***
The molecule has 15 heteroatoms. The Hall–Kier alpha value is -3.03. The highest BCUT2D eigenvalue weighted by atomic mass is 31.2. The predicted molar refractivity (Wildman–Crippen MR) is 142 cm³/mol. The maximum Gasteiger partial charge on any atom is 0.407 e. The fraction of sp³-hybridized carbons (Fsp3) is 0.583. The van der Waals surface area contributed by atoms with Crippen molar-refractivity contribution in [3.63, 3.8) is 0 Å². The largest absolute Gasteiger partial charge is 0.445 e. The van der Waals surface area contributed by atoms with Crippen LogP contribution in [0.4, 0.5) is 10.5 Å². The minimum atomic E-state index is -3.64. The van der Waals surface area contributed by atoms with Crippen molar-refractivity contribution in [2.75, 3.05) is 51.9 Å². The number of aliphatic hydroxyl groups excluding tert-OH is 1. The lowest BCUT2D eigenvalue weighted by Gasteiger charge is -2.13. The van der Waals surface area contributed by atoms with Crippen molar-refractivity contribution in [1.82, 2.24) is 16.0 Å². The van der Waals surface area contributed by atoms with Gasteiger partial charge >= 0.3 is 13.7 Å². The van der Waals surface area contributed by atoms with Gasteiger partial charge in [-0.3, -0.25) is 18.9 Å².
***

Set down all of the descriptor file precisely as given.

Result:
The molecule has 15 heteroatoms. The Hall–Kier alpha value is -3.03. The highest BCUT2D eigenvalue weighted by atomic mass is 31.2. The predicted molar refractivity (Wildman–Crippen MR) is 142 cm³/mol. The maximum Gasteiger partial charge on any atom is 0.407 e. The fraction of sp³-hybridized carbons (Fsp3) is 0.583. The van der Waals surface area contributed by atoms with Crippen molar-refractivity contribution in [3.63, 3.8) is 0 Å². The largest absolute Gasteiger partial charge is 0.445 e. The van der Waals surface area contributed by atoms with Crippen LogP contribution in [0.4, 0.5) is 10.5 Å². The minimum atomic E-state index is -3.64. The van der Waals surface area contributed by atoms with Crippen molar-refractivity contribution in [2.75, 3.05) is 51.9 Å². The number of aliphatic hydroxyl groups excluding tert-OH is 1. The lowest BCUT2D eigenvalue weighted by Gasteiger charge is -2.13. The van der Waals surface area contributed by atoms with Crippen molar-refractivity contribution in [1.82, 2.24) is 16.0 Å². The van der Waals surface area contributed by atoms with Gasteiger partial charge >= 0.3 is 13.7 Å². The van der Waals surface area contributed by atoms with Gasteiger partial charge in [-0.3, -0.25) is 18.9 Å².